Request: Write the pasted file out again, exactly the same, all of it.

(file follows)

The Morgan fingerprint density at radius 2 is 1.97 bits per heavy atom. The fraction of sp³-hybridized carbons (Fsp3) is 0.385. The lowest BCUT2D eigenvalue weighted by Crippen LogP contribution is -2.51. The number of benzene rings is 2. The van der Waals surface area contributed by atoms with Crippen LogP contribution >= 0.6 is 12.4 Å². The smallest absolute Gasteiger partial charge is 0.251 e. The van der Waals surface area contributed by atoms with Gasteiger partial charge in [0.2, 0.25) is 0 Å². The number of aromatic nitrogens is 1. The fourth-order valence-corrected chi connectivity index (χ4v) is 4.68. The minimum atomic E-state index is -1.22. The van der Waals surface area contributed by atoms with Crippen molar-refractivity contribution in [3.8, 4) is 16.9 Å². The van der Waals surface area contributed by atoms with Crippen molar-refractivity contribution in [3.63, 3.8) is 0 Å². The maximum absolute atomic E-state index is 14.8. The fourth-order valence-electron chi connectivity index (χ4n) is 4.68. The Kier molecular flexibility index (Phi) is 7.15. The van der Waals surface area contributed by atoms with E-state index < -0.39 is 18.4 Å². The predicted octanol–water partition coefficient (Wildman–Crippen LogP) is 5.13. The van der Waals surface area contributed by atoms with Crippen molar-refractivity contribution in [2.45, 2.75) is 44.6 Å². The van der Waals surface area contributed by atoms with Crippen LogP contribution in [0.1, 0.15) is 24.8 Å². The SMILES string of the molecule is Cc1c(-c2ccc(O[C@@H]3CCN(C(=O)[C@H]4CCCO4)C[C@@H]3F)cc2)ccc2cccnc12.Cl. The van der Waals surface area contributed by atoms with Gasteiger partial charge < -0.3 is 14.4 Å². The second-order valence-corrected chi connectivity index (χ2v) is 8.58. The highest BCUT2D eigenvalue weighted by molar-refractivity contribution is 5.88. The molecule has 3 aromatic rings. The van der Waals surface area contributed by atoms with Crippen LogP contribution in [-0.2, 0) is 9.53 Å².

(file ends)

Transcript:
The Morgan fingerprint density at radius 2 is 1.97 bits per heavy atom. The fraction of sp³-hybridized carbons (Fsp3) is 0.385. The lowest BCUT2D eigenvalue weighted by Crippen LogP contribution is -2.51. The number of benzene rings is 2. The van der Waals surface area contributed by atoms with Crippen LogP contribution >= 0.6 is 12.4 Å². The smallest absolute Gasteiger partial charge is 0.251 e. The van der Waals surface area contributed by atoms with Gasteiger partial charge in [0.2, 0.25) is 0 Å². The number of aromatic nitrogens is 1. The fourth-order valence-corrected chi connectivity index (χ4v) is 4.68. The minimum atomic E-state index is -1.22. The van der Waals surface area contributed by atoms with Crippen molar-refractivity contribution in [3.8, 4) is 16.9 Å². The van der Waals surface area contributed by atoms with Crippen molar-refractivity contribution in [3.63, 3.8) is 0 Å². The maximum absolute atomic E-state index is 14.8. The fourth-order valence-electron chi connectivity index (χ4n) is 4.68. The Kier molecular flexibility index (Phi) is 7.15. The van der Waals surface area contributed by atoms with E-state index < -0.39 is 18.4 Å². The predicted octanol–water partition coefficient (Wildman–Crippen LogP) is 5.13. The van der Waals surface area contributed by atoms with Crippen molar-refractivity contribution in [2.45, 2.75) is 44.6 Å². The van der Waals surface area contributed by atoms with Crippen LogP contribution in [0.1, 0.15) is 24.8 Å². The SMILES string of the molecule is Cc1c(-c2ccc(O[C@@H]3CCN(C(=O)[C@H]4CCCO4)C[C@@H]3F)cc2)ccc2cccnc12.Cl. The van der Waals surface area contributed by atoms with Gasteiger partial charge < -0.3 is 14.4 Å². The second-order valence-corrected chi connectivity index (χ2v) is 8.58. The highest BCUT2D eigenvalue weighted by molar-refractivity contribution is 5.88. The molecule has 3 aromatic rings. The van der Waals surface area contributed by atoms with Crippen LogP contribution in [-0.2, 0) is 9.53 Å².